Norwegian development finance institution Norfund, Dutch development bank FMO and banking co-operative Rabobank have pooled their financial assets to create Arise, a Dutch domiciled but Cape Town-based investment firm focused on the financial services sector in sub-Saharan Africa.
Arise now has some clout with combined assets of $637 million, and the intention of growing this to $1 billion within five years. Its focus is on sustainable development of the sector, as well as profit. “The main objective of establishing this company was to strengthen and develop effective, inclusive financial systems in Africa in order to contribute to economic growth and poverty reduction,” says CEO Deepak Malik.
The shareholders have committed their existing financial portfolios – which include investments in ten banks and other financial companies mostly located in East Africa. In addition the three partners have added capital of $350 million, with the proviso that Arise can call for further funding if necessary.
“Each country faces its own specific challenges, but the common thread running through Africa’s financial sector is the lack of long-term stable risk capital,” says Malik.
Foreign-owned banks have dominated the banking sector in Africa for decades, but by and large they have failed to fully grasp the opportunity. “Perhaps it is because as US- or UK-domiciled banks, they face a lot of regulatory issues, such as know-your-customer and anti-money laundering regulations or perhaps it is because opportunities seem more exciting elsewhere,” he says.
One just has to look at the statistics. Kenya has 43 commercial banks which serve a population of 53 million people – yet 35% of the population is banked. “The issue is that there are three or four big banks which dominate, and then dozens of tier 2 and tier 3 banks which lack capital,” he says.
Similarly Zambia has 19 banks servicing a population of 14 million people, 80% of whom remain unbanked, Malik says.
There is so much scope for growth. “Africa is the fastest growing continent in the world, with the youngest population in the world. It has a lot going for it,” he says. Yet banking services in SSA, with the exception of South Africa, are utterly deficient. “Take mortgage products for instance. Until recently no one gave a housing loan longer than five years.
“Or take credit. There is a huge appetite for credit, but banks are risk averse and prefer other options. Most banks in Africa have more government Treasury Bills on their balance sheets than loans. If a treasury bill pays say 14%, why would a bank lend to a risky customer at 19%?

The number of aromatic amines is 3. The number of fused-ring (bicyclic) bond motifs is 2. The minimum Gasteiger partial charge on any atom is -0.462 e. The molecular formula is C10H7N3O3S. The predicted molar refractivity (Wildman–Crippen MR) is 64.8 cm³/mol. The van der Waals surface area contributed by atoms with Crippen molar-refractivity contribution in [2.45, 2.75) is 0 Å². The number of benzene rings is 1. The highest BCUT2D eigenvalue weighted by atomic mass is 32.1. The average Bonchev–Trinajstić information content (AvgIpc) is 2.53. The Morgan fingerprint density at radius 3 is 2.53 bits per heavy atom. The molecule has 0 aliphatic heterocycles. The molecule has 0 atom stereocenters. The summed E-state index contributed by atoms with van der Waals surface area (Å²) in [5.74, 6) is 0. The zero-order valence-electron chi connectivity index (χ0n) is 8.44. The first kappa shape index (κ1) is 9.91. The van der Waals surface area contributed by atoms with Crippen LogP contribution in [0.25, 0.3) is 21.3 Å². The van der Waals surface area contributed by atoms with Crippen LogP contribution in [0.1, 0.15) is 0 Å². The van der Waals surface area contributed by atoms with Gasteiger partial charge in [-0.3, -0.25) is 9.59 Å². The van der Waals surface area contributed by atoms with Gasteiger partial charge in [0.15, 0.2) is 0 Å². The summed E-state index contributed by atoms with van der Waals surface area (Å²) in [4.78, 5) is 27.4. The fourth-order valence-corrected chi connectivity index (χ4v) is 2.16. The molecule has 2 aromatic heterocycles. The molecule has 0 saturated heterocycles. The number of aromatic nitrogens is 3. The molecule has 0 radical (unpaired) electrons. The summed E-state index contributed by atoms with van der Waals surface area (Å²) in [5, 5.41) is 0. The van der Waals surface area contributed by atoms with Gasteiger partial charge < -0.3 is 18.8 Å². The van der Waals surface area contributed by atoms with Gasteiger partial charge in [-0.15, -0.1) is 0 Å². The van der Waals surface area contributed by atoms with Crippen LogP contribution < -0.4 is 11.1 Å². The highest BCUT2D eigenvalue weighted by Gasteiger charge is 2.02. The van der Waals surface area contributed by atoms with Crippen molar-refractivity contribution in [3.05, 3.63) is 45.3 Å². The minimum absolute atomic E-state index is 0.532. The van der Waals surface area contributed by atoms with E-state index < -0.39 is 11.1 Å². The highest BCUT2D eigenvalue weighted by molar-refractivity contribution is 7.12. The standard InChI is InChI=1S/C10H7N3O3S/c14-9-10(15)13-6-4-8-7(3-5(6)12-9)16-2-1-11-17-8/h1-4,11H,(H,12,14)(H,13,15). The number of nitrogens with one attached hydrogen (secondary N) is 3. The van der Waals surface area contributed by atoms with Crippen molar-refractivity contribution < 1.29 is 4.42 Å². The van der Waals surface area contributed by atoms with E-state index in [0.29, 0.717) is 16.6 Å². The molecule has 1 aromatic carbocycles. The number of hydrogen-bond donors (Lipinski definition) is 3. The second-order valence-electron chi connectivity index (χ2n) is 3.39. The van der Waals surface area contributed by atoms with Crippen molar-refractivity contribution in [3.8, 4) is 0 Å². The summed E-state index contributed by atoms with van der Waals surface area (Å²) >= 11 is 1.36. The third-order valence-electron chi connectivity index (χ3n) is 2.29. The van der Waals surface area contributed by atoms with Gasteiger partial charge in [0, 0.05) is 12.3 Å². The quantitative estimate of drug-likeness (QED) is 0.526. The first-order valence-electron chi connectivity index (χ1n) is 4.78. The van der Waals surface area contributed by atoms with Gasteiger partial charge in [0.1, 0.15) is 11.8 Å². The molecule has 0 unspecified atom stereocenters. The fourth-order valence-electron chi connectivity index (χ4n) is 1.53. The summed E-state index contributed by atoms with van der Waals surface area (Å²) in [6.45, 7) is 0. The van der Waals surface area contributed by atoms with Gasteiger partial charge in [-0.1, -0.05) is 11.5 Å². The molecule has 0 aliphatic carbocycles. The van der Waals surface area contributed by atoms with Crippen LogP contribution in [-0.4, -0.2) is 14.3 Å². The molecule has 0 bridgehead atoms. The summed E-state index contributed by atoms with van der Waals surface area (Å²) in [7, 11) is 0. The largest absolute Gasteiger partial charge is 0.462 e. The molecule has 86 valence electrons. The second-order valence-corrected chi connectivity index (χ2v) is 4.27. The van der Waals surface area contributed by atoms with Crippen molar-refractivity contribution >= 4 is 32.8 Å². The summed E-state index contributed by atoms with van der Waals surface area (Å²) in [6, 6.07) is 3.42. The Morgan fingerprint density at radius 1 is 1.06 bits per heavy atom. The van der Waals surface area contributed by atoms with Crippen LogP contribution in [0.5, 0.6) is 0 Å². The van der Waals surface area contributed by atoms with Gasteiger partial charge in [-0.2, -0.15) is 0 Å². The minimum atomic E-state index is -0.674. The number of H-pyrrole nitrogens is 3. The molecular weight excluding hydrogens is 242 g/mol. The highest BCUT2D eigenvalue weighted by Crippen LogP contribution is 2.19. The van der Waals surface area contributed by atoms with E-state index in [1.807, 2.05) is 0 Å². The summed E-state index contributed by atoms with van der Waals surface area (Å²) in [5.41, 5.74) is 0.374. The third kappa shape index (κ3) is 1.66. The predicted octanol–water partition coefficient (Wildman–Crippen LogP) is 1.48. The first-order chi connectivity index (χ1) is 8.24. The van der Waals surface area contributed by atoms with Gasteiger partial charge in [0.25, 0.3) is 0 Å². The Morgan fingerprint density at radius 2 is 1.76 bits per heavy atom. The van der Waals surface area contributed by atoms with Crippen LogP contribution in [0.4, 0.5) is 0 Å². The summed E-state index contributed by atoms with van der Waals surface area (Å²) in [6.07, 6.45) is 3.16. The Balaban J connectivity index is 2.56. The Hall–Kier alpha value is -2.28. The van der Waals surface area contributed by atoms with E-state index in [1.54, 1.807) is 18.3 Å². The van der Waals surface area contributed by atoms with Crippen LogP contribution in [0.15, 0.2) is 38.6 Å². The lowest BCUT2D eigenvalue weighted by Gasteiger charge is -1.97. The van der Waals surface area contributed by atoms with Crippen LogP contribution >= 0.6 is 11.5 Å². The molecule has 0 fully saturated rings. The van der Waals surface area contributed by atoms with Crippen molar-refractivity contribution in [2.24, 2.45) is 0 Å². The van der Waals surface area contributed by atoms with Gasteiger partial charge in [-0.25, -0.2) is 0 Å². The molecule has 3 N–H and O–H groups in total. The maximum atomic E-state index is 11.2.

“So, as you can see, regulations are one issue, but another is the will of the institutions.”
Arise provides long-term, patient capital. It is not a private equity firm with a finite fund life and an exit strategy. “We will take a significant minority stake in a business [usually 28%-40%], which is enough to claim a seat on the board and influence strategy. We want to add value.”
While the focus is predominantly banks, Arise will also invest in financial technology companies, agricultural finance, banking the unbanked. Anything but microlending says Malik.
Although it only came into being at the beginning of February, two deals already in the pipeline have been concluded in the name of the new company.
In the first Arise has acquired a 27.7 % stake in CAL Bank, the third largest bank in Ghana and Arise’s first deal in west Africa.
In the second deal, Arise will provide a $50 million bridging loan to dfcu Ltd in Uganda. This will be enough to recapitalise the bank and enable it to comply with regulatory capital thresholds.
This will enable it to purchase the assets and assume the liabilities of Crane Bank Limited (CBL), which was in receivership. The acquisition of CBL will allow dfcu Bank to diversify its service offerings to its clients and make banking more accessible to the public.
Malik has been involved in banking in Africa for 30 years and acknowledges that currency, economic and political risks can introduce headwinds. However these, he says, can be offset by a fairly high return on equity – in the region of 25% to 30%. “At these levels currency devaluation of up to 10% to 15% is built in.”
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